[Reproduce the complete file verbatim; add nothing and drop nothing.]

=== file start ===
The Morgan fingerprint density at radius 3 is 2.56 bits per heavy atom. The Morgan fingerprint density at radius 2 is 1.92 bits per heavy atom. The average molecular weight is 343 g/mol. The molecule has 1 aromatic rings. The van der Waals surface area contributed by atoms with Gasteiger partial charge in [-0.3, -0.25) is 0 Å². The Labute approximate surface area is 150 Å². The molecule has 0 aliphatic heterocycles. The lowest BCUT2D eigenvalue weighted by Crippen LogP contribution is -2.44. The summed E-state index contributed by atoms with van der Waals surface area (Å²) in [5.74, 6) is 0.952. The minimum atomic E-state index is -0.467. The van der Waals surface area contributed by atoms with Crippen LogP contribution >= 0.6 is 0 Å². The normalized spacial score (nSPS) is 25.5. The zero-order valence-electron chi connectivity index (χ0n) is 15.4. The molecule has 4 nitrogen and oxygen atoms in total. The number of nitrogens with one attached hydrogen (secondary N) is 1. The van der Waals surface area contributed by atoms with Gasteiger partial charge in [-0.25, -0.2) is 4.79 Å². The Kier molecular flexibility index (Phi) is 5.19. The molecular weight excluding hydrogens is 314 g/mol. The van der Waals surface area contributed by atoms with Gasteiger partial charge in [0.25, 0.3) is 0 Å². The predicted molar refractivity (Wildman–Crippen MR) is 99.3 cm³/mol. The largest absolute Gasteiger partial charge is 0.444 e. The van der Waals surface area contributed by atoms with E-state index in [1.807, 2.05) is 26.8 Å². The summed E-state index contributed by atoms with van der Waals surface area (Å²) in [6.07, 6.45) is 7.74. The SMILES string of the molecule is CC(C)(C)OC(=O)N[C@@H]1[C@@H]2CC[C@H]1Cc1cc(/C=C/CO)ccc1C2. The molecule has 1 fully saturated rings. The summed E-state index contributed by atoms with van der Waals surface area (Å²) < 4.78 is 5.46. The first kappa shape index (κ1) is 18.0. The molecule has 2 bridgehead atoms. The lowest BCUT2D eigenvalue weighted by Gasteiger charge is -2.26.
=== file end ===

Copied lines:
The Morgan fingerprint density at radius 3 is 2.56 bits per heavy atom. The Morgan fingerprint density at radius 2 is 1.92 bits per heavy atom. The average molecular weight is 343 g/mol. The molecule has 1 aromatic rings. The van der Waals surface area contributed by atoms with Gasteiger partial charge in [-0.3, -0.25) is 0 Å². The Labute approximate surface area is 150 Å². The molecule has 0 aliphatic heterocycles. The lowest BCUT2D eigenvalue weighted by Crippen LogP contribution is -2.44. The summed E-state index contributed by atoms with van der Waals surface area (Å²) in [5.74, 6) is 0.952. The minimum atomic E-state index is -0.467. The van der Waals surface area contributed by atoms with Crippen LogP contribution >= 0.6 is 0 Å². The normalized spacial score (nSPS) is 25.5. The zero-order valence-electron chi connectivity index (χ0n) is 15.4. The molecule has 4 nitrogen and oxygen atoms in total. The number of nitrogens with one attached hydrogen (secondary N) is 1. The van der Waals surface area contributed by atoms with Gasteiger partial charge in [-0.25, -0.2) is 4.79 Å². The Kier molecular flexibility index (Phi) is 5.19. The molecular weight excluding hydrogens is 314 g/mol. The van der Waals surface area contributed by atoms with Gasteiger partial charge in [0.25, 0.3) is 0 Å². The predicted molar refractivity (Wildman–Crippen MR) is 99.3 cm³/mol. The largest absolute Gasteiger partial charge is 0.444 e. The van der Waals surface area contributed by atoms with E-state index in [1.807, 2.05) is 26.8 Å². The summed E-state index contributed by atoms with van der Waals surface area (Å²) in [6.07, 6.45) is 7.74. The SMILES string of the molecule is CC(C)(C)OC(=O)N[C@@H]1[C@@H]2CC[C@H]1Cc1cc(/C=C/CO)ccc1C2. The molecule has 1 fully saturated rings. The summed E-state index contributed by atoms with van der Waals surface area (Å²) < 4.78 is 5.46. The first kappa shape index (κ1) is 18.0. The molecule has 2 bridgehead atoms. The lowest BCUT2D eigenvalue weighted by Gasteiger charge is -2.26.